Cuz I got nothin. No idea blips, no interesting characters, no visions. Nada.

Until last Wednesday night when I listened to the undercover narcotics cop at my citizen's academy meeting and a simmer of an idea started to churn in my brain. No instantly completed storyline like some people come up with. (Cough, Elisabeth's paranormal, Cough) But enough to give me hope and relief that the well isn't dry.

Karen Duvall said...

I know how you feel, Eli. And since the first book in my series hasn't sold yet, I'm starting a new book in a new series and to be honest, it kind of feels like I'm "cheating." I know that to write the next Knight book without a contract is an exercise in futility, otherwise I'd be knee-deep in it right now. But to start a new series as if Knight is already dead feels like a betrayal in a way. I try not to think about it, and to just push on to the new idea that has me just as excited as I was about KC. It's hard to put the next Knight book on hold, but I need to be pragmatic.

I'm with the rest of you regarding my feelings about my characters. They're real people. Even the new people are real, and I've hardly written a word about them yet. I have a scene that keeps replaying in my mind and I can hardly wait to write it out.

Elisabeth Naughton said...

Kendra, I don't think the well is ever dry, but it does need replenishing now and then. And that's what you've been doing. I'm glad to hear ideas are starting to pop again. It's interesting how the most random experiences spark ideas, isn't it?

As for IMing...I'm a multitasker. Didn't you know that???? LOLOLOL (The DH disagrees when I don't come to bed untl 2am...)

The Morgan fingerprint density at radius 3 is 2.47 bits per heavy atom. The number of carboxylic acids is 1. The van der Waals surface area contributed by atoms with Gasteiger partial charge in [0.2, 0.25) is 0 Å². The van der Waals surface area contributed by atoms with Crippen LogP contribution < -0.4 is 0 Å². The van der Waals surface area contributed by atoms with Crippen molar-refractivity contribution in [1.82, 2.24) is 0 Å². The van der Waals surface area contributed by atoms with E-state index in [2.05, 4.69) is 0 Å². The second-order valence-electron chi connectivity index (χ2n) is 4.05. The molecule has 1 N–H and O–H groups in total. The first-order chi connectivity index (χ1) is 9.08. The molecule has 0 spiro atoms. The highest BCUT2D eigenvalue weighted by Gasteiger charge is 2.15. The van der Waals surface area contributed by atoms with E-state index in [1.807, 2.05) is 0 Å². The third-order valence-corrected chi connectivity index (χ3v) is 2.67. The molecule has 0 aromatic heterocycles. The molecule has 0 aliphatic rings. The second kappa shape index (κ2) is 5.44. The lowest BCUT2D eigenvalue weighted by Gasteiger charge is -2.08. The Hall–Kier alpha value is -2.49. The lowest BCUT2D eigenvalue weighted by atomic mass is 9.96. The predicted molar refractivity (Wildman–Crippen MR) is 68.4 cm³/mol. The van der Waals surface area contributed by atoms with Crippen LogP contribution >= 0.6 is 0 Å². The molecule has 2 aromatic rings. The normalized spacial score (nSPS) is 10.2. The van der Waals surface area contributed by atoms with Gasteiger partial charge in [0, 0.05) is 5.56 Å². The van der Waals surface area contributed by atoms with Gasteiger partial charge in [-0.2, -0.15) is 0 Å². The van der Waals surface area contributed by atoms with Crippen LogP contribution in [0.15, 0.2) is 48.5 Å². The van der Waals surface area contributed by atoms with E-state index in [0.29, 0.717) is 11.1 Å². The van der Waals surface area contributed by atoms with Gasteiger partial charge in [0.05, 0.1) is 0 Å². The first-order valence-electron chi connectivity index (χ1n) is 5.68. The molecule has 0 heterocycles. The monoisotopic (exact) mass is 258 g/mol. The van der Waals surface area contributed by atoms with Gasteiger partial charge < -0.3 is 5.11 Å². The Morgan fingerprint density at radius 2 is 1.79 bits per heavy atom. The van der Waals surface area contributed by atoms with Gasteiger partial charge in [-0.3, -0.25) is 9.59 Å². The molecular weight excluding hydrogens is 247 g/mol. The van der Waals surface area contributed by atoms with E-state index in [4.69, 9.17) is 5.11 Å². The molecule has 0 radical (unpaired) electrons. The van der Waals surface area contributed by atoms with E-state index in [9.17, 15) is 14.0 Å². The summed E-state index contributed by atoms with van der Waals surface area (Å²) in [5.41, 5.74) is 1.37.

Elisabeth Naughton said...

Oh, Karen, I love those scenes that are in your head that just won't leave. I have several of those circulating for book three. And I really can't wait to write them.

Second book...yeah, that's a conundrum. My agent and I were just having this conversation today. Because I wrote book two in my STOLEN series before selling, I'm way ahead of the game and my publisher was able to schedule my first two releases sooner than if I hadn't written book two yet. Of course, I took a gamble by writing it - and I had to be sure it could stand alone if book one didn't sell. It did, so that didn't turn out to be a problem, and the main revisions to both books have been playing up connected characters so the books are more of a series. But that's been pretty minor, all things considered.

However, because those books are "connected" and not a true one-book-builds-on-another series, I was able to get away with it. The paranormal I recently sent my agent is a different story. It could conceivably be a several-book series, but even if I weren't under contract for my RSs I wouldn't bother working on the next para. Because the second will definitely build off the first. Knowing what I know about your Knight series, I think you're wise to hold off and not work on the next one until something big happens. And that's not cheating, that's being a smart writer.

Genene Valleau said...

Eli, CONGRATULATIONS on finishing revisions!
And, yeah, you'll get to revisit those characters when you do the galleys, when your book comes out, when you do promotion ...

I'm like Paty in that I have more ideas than I have time to write them -- and I don't write nearly as quickly as Paty. So I don't worry about running out of ideas. Ones that will sell, now that may be a different story. LOL!

Writing "the end" is a huge relief and feeling of accomplishment, as well as the beginning of another cycle, as others have said.

Whether or not to finish a book before it's contracted is an interesting question. Since the turnaround time with e-books is much shorter, mine need to be finished before I submit. And because I write fairly slowly, that's really best for me. Many times I struggle with which story to work on next when several are clamoring in my head.

Fun blog!